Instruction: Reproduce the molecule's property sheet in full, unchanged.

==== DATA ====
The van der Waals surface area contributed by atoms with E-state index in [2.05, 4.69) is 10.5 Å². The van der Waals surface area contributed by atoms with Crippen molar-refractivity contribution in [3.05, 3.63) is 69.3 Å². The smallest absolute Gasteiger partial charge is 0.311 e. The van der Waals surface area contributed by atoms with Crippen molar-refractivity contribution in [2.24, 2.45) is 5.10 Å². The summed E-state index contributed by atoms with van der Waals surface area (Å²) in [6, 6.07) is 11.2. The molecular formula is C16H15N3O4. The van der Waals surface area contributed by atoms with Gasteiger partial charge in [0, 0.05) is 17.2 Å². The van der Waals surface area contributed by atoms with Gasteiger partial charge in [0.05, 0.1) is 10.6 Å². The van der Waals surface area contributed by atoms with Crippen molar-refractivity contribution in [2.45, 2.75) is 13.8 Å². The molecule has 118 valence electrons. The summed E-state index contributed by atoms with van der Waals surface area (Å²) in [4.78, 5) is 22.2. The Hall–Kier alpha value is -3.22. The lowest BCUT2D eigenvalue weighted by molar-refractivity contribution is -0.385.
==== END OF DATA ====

The van der Waals surface area contributed by atoms with E-state index in [2.05, 4.69) is 10.5 Å². The van der Waals surface area contributed by atoms with Crippen molar-refractivity contribution in [3.05, 3.63) is 69.3 Å². The smallest absolute Gasteiger partial charge is 0.311 e. The van der Waals surface area contributed by atoms with Crippen molar-refractivity contribution in [2.24, 2.45) is 5.10 Å². The summed E-state index contributed by atoms with van der Waals surface area (Å²) in [6, 6.07) is 11.2. The molecular formula is C16H15N3O4. The van der Waals surface area contributed by atoms with Gasteiger partial charge in [0, 0.05) is 17.2 Å². The van der Waals surface area contributed by atoms with Gasteiger partial charge in [0.05, 0.1) is 10.6 Å². The van der Waals surface area contributed by atoms with Crippen molar-refractivity contribution in [2.45, 2.75) is 13.8 Å². The molecule has 118 valence electrons. The summed E-state index contributed by atoms with van der Waals surface area (Å²) in [4.78, 5) is 22.2. The Hall–Kier alpha value is -3.22. The lowest BCUT2D eigenvalue weighted by molar-refractivity contribution is -0.385.